With football season well underway, speculation is again running rampant about who will win this year's Heisman Trophy. Since 1935, the award has been bestowed annually to recognize the nation's best college football player. Past winners form a tightly knit fraternity.
According to Heisman lore, in 1949, Les Horvath, the 1944 winner, moved to Los Angeles with his new bride. Already living there were two other Heisman winners, Tom Harmon (1940), and Glenn Davis (1946). Both of them learned of the move via the Heisman grapevine, and quickly invited the Horvaths to dinner in their respective homes on successive nights.
After the second dinner, the newlyweds finally started unpacking and setting up their home. Horvath heard a loud thud and turned to see that his wife had dropped his 45-pound Heisman Trophy. Fortunately, it didn't break--or land on her foot.
"Please be careful with that," he admonished her.
"Why?" She asked. "Is it something important?"
A former flight attendant, she knew little--and cared even less--about sports. He told her what it was, explained its significance, and proudly noted that only a handful of men possessed one.
"It can't be that special," she sniffed. "This is a really big city. So far, we've only visited two houses here, and both of them had one of these on the mantel."
Despite Mrs. Horvath's indifference, there are, indeed, many rare objects--both famous and obscure--in the sports memorabilia universe. Most of them are prized by at least one person, whether for sentimental or monetary reasons--or both. I was once privileged to hold what undoubtedly is such an item; although one not nearly as renowned as a Heisman Trophy.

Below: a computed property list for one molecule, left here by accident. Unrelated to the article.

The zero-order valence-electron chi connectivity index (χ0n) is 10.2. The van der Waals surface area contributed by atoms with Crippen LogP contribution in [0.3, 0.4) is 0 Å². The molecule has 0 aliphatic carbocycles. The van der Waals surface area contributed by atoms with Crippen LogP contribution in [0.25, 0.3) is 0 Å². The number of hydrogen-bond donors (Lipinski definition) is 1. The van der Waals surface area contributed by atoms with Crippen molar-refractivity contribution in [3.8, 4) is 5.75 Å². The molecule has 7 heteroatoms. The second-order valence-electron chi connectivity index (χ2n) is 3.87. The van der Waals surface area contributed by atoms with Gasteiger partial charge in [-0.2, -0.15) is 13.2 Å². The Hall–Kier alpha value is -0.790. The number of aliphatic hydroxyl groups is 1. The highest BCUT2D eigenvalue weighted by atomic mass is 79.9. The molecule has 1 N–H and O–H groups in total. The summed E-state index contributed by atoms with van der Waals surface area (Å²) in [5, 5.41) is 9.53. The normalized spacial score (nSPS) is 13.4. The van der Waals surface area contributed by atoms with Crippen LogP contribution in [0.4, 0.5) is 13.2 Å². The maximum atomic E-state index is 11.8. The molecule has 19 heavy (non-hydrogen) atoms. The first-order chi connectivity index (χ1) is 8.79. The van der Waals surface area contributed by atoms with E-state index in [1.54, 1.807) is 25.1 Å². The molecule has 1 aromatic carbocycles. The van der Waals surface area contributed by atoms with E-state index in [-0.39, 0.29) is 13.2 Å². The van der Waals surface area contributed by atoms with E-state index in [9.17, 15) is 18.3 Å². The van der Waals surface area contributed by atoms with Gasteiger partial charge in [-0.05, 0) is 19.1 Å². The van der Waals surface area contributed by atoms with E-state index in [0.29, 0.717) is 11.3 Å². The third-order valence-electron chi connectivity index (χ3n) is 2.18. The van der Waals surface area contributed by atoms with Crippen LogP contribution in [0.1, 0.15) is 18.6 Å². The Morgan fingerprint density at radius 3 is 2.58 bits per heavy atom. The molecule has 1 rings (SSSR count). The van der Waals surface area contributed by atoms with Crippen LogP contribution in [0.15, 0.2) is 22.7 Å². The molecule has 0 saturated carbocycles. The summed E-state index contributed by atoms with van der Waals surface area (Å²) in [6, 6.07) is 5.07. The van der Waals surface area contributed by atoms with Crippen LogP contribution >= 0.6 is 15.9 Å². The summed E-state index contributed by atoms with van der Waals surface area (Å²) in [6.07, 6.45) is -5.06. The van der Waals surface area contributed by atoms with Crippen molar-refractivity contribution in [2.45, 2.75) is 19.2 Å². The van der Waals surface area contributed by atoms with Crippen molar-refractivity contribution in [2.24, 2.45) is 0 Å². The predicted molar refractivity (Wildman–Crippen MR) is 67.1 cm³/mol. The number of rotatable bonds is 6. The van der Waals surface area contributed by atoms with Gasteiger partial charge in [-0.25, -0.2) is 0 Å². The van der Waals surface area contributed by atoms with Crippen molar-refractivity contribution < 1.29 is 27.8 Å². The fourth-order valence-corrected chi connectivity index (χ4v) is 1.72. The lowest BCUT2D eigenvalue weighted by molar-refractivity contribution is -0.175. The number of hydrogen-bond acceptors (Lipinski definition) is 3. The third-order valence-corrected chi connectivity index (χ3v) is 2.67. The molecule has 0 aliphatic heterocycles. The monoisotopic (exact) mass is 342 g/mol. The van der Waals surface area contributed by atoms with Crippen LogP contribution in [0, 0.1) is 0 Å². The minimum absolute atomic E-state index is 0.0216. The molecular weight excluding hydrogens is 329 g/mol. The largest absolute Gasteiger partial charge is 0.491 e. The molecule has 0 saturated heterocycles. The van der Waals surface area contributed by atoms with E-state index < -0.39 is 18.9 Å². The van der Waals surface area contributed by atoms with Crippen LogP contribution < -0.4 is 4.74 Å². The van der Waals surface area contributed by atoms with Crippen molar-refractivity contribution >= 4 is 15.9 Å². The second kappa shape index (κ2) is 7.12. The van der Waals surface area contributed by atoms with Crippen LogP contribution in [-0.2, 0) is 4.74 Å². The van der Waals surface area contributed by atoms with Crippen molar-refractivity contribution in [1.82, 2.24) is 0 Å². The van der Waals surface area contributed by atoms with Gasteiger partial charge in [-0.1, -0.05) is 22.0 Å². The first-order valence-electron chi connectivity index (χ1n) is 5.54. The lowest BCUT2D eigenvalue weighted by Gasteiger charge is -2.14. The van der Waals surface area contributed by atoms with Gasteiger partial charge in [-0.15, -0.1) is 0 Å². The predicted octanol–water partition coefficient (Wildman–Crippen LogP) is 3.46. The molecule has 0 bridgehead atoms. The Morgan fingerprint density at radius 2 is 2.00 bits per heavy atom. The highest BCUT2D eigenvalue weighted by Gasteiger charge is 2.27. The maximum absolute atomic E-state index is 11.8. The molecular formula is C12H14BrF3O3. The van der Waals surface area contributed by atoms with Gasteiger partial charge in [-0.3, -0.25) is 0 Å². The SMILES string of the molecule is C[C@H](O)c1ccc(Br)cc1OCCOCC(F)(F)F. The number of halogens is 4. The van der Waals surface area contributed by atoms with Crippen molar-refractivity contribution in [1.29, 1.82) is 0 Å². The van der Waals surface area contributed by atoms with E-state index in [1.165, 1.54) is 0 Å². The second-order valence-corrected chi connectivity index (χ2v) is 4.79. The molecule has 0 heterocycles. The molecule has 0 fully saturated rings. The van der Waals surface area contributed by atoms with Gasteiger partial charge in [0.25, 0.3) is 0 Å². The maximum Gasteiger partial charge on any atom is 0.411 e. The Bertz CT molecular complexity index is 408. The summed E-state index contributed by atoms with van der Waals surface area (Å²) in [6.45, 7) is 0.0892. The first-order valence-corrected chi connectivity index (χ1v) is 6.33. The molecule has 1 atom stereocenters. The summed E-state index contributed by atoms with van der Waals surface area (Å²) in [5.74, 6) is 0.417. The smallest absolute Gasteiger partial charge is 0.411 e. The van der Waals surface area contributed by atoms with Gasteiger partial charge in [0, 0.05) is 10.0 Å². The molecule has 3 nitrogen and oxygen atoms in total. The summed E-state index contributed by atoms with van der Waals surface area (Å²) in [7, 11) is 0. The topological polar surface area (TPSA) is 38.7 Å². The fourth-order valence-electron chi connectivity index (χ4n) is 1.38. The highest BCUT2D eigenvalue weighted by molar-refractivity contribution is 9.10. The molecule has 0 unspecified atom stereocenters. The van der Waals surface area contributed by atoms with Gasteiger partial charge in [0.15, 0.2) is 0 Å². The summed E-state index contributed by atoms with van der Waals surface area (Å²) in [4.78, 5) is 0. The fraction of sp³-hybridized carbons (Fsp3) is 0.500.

A few years before I retired from state government, our agency hired a new fiscal officer, Dave. After a couple of days, I introduced myself, He became an instant friend before I even shook his hand, as I immediately saw his office was bedecked with all sorts of St. Louis Cardinals collectibles: photos, posters, bobbleheads, and, naturally, autographed baseballs.
During his time at the agency, we alternated between exulting and grousing over the Cardinals' performance. We even found topics besides baseball to discuss.
One day I was walking past Dave's office and he excitedly motioned me inside to show me something. He handed me a baseball autographed by Stan "The Man" Musial, who, Dave knew, was my favorite Cardinal of all time.
OK; I thought to myself--not wanting to say anything to dampen Dave's enthusiasm--this is nice, but not exactly ultra-special. Stan had probably autographed thousands of baseballs. Dave already had several; heck, even I was the proud owner of one.
Dave could read the look on my face, and said, "Turn it around." When I did, I immediately recognized a scrawl I'd seen often on official documents during the 1980s. I suddenly realized I was holding something that was not so common after all. Dave chuckled, and told me the story behind it.
He'd recently gone to an event where Stan would also be in attendance. Knowing his reputation for almost never refusing an autograph request, Dave took along a new baseball, and, sure enough, he got the opportunity to ask Stan to sign it.
Just then, another luminary swept into the room: none other than a certain former president of the United States--also a huge Cardinals fan.
Bill Clinton made a beeline for Stan and Dave, and--being Bill Clinton--naturally assumed that Dave would also like to have his autograph on that same ball that Stan had just signed. Before Stan could hand it back, Clinton intercepted it and Dave's pen, and--without asking--signed the ball before returning both items to Dave.
At first, Dave said, he was silently miffed about Clinton's interruption, but, upon reflection, he realized an ex-president's signature alongside Stan's made the ball quite unusual; maybe even unique.
I agreed, and said I seriously doubted there were very many baseballs in existence with those two autographs--especially any signed by both men within mere seconds of each other. I'm willing to bet big money there are a lot fewer of them floating around than the 87 Heisman Trophies awarded so far.
Maybe even Mrs. Horvath would have been impressed.
Doug Szenher lives in Little Rock.